Grey Soup and Tornado Chips

 I was reminded this past weekend, as Aaron talked about food, of the very interesting ways that he describes certain foods.  As always, Aaron notices the uniqueness of various foods and he registers this information in his brain.  He then uses what he has registered in order to describe each food.  So often, he won’t say the name of the food that he’s trying to describe, but he’ll use the features of that food to identify it.  Sometimes he tries to tell us the color of the food, but since he’s color blind this often just adds to the comedy of his word pictures.

One day when he came home from his group, I asked him what they had fixed to eat that day.  It was the day that the staff cooked lunch for everyone.  He said, “We had chili with those black beans and those square crackers that have holes in them!”  I told him that the beans were probably kidney beans…….which he thought was quite funny……….and that the crackers were saltines.  Yet I know that the next time he tells me about kidney beans, they will be black beans……….and that saltines will the square crackers with holes in them.

He watched me make the green bean casserole for Thanksgiving dinner.  Shortly after that, he was trying to describe an omelet to me and the process of making it.  He said, “It was like those green beans we had……..all together.”  I understood exactly what he meant!

Telling me about the bread they had eaten at his group one day, he said, “It was French bread, I think.  Or garlic bread………..well, it was bread with black spots.”  I’ve learned not to be alarmed at the mention of black spots on or in a particular food.  Aaron describes most spices as being “black spots.”  He continued about the garlic bread…….”That garlic bread is strong in your mouth!” 

One day he was telling me what he had gotten to drink at the bowling alley.  “Mom, I got lemonade.”  That was unusual for him, so I asked him if he liked it.  He answered, “Lemonade has a strong and nasty taste………..I like it!”  OK.  Whatever you say, Aaron.

I returned home from a church event on Sunday afternoon and Aaron came down to talk to me……to be sure I was up on all the details of his day.  Finally, I asked him if he had eaten anything all day and he said, “Yes, I had some of that grey soup with those beans in it!”

Fortunately, I knew that he was referring to some Taco Soup that I had made……..which actually does have a tiny tinge of grey in it from the beans and their liquid.  But somehow, grey soup just sounds a little unappetizing to me.  I do wonder what people think when he tells them that his mom made some grey soup.  And again, it doesn’t matter that I said, “Oh, you mean the TACO SOUP.”  Aaron will still say “that grey soup” no matter what.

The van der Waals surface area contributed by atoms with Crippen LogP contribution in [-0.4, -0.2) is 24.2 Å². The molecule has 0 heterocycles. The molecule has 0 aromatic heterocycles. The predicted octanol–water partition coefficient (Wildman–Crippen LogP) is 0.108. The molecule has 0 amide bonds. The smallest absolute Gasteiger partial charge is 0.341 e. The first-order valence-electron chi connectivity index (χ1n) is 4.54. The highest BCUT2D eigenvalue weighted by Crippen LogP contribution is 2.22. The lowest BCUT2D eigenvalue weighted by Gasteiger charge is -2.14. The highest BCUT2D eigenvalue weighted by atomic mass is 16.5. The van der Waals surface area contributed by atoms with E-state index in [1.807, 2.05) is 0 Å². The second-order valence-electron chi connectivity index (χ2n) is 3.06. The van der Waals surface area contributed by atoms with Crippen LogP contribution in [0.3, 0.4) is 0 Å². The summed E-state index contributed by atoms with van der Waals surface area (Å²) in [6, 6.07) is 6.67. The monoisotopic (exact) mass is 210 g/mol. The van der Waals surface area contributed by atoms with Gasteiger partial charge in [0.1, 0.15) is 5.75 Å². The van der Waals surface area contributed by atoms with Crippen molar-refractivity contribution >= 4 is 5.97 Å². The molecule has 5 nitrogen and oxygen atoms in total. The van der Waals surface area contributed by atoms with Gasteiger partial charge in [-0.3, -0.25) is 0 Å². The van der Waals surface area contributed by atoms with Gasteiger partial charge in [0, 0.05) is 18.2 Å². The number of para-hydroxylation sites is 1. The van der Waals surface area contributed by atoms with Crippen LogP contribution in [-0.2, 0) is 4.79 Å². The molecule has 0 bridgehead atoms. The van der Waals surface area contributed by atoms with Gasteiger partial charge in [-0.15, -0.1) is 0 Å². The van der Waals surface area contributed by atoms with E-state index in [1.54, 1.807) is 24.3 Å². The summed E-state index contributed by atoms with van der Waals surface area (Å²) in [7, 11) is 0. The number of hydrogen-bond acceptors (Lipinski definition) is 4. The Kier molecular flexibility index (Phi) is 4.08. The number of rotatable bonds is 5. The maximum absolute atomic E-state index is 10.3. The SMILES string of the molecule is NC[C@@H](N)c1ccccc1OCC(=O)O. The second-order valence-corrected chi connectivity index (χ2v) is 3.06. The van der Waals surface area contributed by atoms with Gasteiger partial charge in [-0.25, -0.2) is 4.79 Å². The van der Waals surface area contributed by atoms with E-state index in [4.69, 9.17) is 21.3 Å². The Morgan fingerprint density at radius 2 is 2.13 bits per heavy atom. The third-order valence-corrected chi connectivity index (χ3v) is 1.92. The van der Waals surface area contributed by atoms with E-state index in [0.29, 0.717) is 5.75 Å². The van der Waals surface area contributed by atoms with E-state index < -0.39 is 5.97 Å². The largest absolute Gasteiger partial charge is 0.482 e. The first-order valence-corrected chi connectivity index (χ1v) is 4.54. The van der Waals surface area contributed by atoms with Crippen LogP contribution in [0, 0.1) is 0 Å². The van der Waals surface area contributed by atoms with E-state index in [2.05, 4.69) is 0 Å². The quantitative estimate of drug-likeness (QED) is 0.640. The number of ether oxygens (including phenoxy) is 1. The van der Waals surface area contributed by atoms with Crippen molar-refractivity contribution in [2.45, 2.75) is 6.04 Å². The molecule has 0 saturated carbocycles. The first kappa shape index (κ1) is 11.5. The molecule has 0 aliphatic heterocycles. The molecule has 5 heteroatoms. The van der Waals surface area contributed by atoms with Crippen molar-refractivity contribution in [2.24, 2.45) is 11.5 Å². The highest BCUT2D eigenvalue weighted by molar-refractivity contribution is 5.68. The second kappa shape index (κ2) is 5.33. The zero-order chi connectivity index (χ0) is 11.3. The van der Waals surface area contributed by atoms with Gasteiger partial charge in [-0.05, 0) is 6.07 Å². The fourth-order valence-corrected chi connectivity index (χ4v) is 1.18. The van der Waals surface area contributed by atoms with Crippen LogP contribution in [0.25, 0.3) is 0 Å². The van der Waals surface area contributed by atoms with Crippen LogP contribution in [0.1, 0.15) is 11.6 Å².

We then had a discussion about the beans in the Taco Soup, which led him to remember a bean dish that he often sees in the deli at Wal-Mart or Dillon’s.  “You know, Mom, in that deli area?  It had some of those beans in a sauce kind of way……those red beans.”  Through some questions and a process of elimination, I finally realized that Aaron was talking about Baked Beans – which I reiterated to him several times.  Less than 24 hours later we were in Dillon’s, where Aaron happily saw some baked beans in the deli, and he exclaimed, “Mom!  There are some of those beans in that sauce kind of way!”  He didn’t even notice my shoulders slump as I once again stressed, “Yes, Aaron.  BAKED BEANS!” 

But he wasn’t through talking about fascinating deli food.  “Mom, they had those eggs with that squishy egg stuff on top!”  As tasty as that sounds, Aaron, there is a name for those eggs, too………..DEVILED EGGS.  He quickly says, “Yeah!” as he rushes on to the next food topic, and I know that he will not know the squishy eggs as Deviled Eggs the next time he sees them.

Yesterday he told me that there were some of the packaged nuts from his Christmas stocking that he did not like.  “You know, Mom,” he began.  Why does he always think that I know what he is going to be talking about, based on his crazy descriptions?!  Anyway, he continued, “I don’t like some of those nuts that were in my stocking.”  He paused as he waited for me to get with the conversation and ask him the question that he wanted to hear……….which I did………because if I don’t, it will just prolong the inevitable.

Which nuts don’t you like, Aaron?

“It’s those honey baked nuts.  They were totally baked!” 

Oh yes, Aaron.  The HONEY ROASTED PEANUTS.  I never exactly got a clear idea of why he doesn’t like them……….whether it’s the honey or the fact that they are totally baked.  Regardless, Gary is now the new owner of several packs of those honey baked nuts.

As we played Skip-Bo, he ate some Bugles chips.  But Aaron never calls them Bugles.  “Mom, these are those tornado chips!” 

Yes, Aaron……….those are BUGLES! 

He agrees and then says, “They look like tornadoes, don’t they, Mom?”  And I know that they are forever tornado chips in Aaron’s world. 

Today he was excited to show me what he had picked up at Subway……….a take-out menu and a nutrition guide.  He was fascinated with all the numbers on the nutrition guide, but I was happy for him to finally be able to discuss the various sandwiches by name………..not by how many black dots the bread had or if it had white mustard or that yellow cheese. 

Yes, Aaron………..the sub you get is a COLD CUT SUB.  On ITALIAN BREAD!  See?  There it is, in black and white.  Read it for yourself! 

I can only hope.

Returning to Normal

Today marks two weeks since my shoulder surgery.  Somehow it seems like the whole event happened much longer ago.  Then I stop and realize that it will be almost another two weeks until I can begin physical therapy, and that seems like a long way off.   Funny how our perceptions of time get all out of whack when our normal routine and world get shaken up.